Mondays, October 19, 26, and November 2
8:00-9:00 PM ET
To access these lecture recordings and relevant source sheets, click here.
Life under a global pandemic has brought into focus the fundamental role that risk plays in our lives. Every decision, from where we grocery shop to how often we see our families, carries weight - the weight of knowing that our actions carry some degree of risk to ourselves, those around us, and beyond. What sources of wisdom can help orient us while we navigate choices that feel daunting and impossible?
This series will ground us in two centers: 1) The anchor of our vast tradition of Torah and 2) the anchor of people who are “embodied experts” in risk as a consequence of their daily work and lives. Through a generative havruta, we will reach for insight on how to navigate personal, communal, and structural questions of risk. By learning with people who consciously experience the impact of risk as part of the regular rhythm of their days, we will aim to gain our bearings to more readily step into the mode of living with risk.
Session 1: Dignity and Risk with Jess Belasco and Rabbi Jonathan Malamy
Monday, October 19; 8:00 PM ET
Our first session will focus on the importance of human dignity in the face of risk. We will explore whether and how our sense of self and identity is tied to the ability to make our own choices about the risks we are willing to take. How can communities navigate risk in a way that honors everyone’s dignity when we know that some people are more vulnerable to risk than others? Our conversation partners will be Rabbi Jonathan Malamy, Director of Meaningful Life at The New Jewish Home in Manhattan, and Jessica Belasco, a disability rights writer and activist and rabbinical student at Jewish Theological Seminary.
Session 2: We Are Born Of Risk with Dr. Chavi Karkowsky
Monday, October 26; 8:00 PM ET
Every individual can trace their origins back to a period of risk, the pregnancy and birth that brought each of us into the world. We don’t always think about these experiences as formative, even as they are how we build our families, and start our own continuity. But these experiences are definitively human, and the most ancient of liminal and insecure times that individuals, families, and communities go through. How can the uncertainty and risk of bringing life into the world - even in these modern and curated times - be a resource to navigate the uncertainty we face in the lives we live out in the world, in general, and especially in these times? Our conversation partner will be Dr. Chavi Karkowsky, an ob-gyn who specializes in high risk pregnancies and is the author of the recently published book High Risk: A Doctor’s Notes on Pregnancy, Birth and the Unexpected.
Session 3: Zooming Out, Zooming In: Risk, Values, and Hard Choices with Dr. David Slusky
Monday, November 2; 8:00 PM ET
The array of choices we have to make each day can be overwhelming, especially as we try to weigh various risks against various gains. What rubrics exist to understand the meaning and impact of these choices? How can these rubrics help us make sense of our own intuitions around what levels of risk we are willing to tolerate and for what purposes? Can this period of heightened awareness of risk offer revelatory insight into what we care about most and how to live out our values, even during challenging periods? Our conversation partner will be Dr. David Slusky, De-Min and Chin-Sha Wu Associate Professor of Economics and Associate Professor of Population Health at the School of Medicine at the University of Kansas.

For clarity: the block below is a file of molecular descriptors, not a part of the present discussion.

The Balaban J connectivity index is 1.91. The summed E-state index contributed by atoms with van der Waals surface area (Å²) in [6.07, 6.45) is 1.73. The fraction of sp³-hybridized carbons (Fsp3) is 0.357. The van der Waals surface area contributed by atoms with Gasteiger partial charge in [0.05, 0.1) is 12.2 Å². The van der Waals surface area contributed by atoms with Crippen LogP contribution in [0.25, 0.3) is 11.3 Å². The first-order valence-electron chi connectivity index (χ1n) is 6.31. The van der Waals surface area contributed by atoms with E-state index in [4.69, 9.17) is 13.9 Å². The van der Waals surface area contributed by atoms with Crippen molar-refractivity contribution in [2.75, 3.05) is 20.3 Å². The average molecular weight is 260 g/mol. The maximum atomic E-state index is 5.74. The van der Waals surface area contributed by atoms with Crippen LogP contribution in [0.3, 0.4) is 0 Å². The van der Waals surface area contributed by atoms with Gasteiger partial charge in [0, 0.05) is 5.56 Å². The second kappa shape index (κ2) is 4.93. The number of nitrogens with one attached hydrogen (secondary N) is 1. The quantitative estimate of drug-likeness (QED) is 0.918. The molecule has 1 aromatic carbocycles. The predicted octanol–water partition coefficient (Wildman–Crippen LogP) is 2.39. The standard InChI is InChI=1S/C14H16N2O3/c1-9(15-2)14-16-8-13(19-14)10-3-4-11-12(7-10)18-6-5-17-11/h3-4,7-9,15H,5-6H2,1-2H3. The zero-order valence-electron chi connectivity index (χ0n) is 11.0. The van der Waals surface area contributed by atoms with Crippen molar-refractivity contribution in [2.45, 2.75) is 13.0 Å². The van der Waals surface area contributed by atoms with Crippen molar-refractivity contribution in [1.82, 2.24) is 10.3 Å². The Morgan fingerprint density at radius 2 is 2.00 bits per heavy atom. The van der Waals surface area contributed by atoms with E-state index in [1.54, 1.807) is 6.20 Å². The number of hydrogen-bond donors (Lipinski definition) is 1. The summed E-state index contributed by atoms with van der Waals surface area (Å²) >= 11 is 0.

Jess Belasco is a rabbinical student at the Jewish Theological Seminary. Before entering JTS, she studied Torah at the Pardes Institute of Jewish Studies and at Yeshivat Hadar. She is also an alum of the Dorot Fellowship in Israel, and is a current Wexner Graduate Fellow. She has taught in a number of contexts, including Yale University and the National Havurah Institute. Her interests include midrash, disability-informed Torah, and using Jewish texts to facilitate honest conversations about human and spiritual experiences.
Dr. Chavi Eve Karkowsky is a high risk obstetrician and author. Dr. Karkowsky has written for Slate, the Atlantic, the Washington Post, and elsewhere. Her first book, High Risk: Stories of Pregnancy, Birth, and the Unexpected mixes clinical vignettes with historical, policy and ethical investigations as it explores the modern state of women's health care, parenting, families, and more. Dr. Karkowsky works in her day job in the Bronx, in some of the most underserved zip codes in the United States; she has also worked in an ultra-Orthodox hospital in Israel, and taught at various Hadar Shavuot Retreats since 2002ish. She lives in Washington Heights with her partner and their 4 somewhat stir-crazy kids.
Rabbi Jonathan Malamy is Director of Meaningful Life at The New Jewish Home where he oversees Spiritual Care, Religious Life, Therapeutic Recreation and Volunteers.
Ordained by the Reconstructionist Rabbinical College in 2000, Rabbi Malamy also studied Marriage and Family Therapy at Northwestern University. He is a member of Neshama: Association of Jewish Chaplains.
Dr. David Slusky is the De-Min and Chin-Sha Wu Associate Professor of Economics and an Associate Professor of Population Health (by courtesy) at the University of Kansas. He was also a Health Policy Advisor for Pete Buttigieg’s presidential campaign. He received a B.S. in Physics and International Studies from Yale University and an M.A. and Ph.D. in Economics from Princeton University. He is a former member of the organization committee of Minyan Tikvah in Philadelphia and led the team that organized the 2009 Kehilat Hadar Shavuot Retreat. He was a fellow at Yeshivat Hadar in the summer of 2009.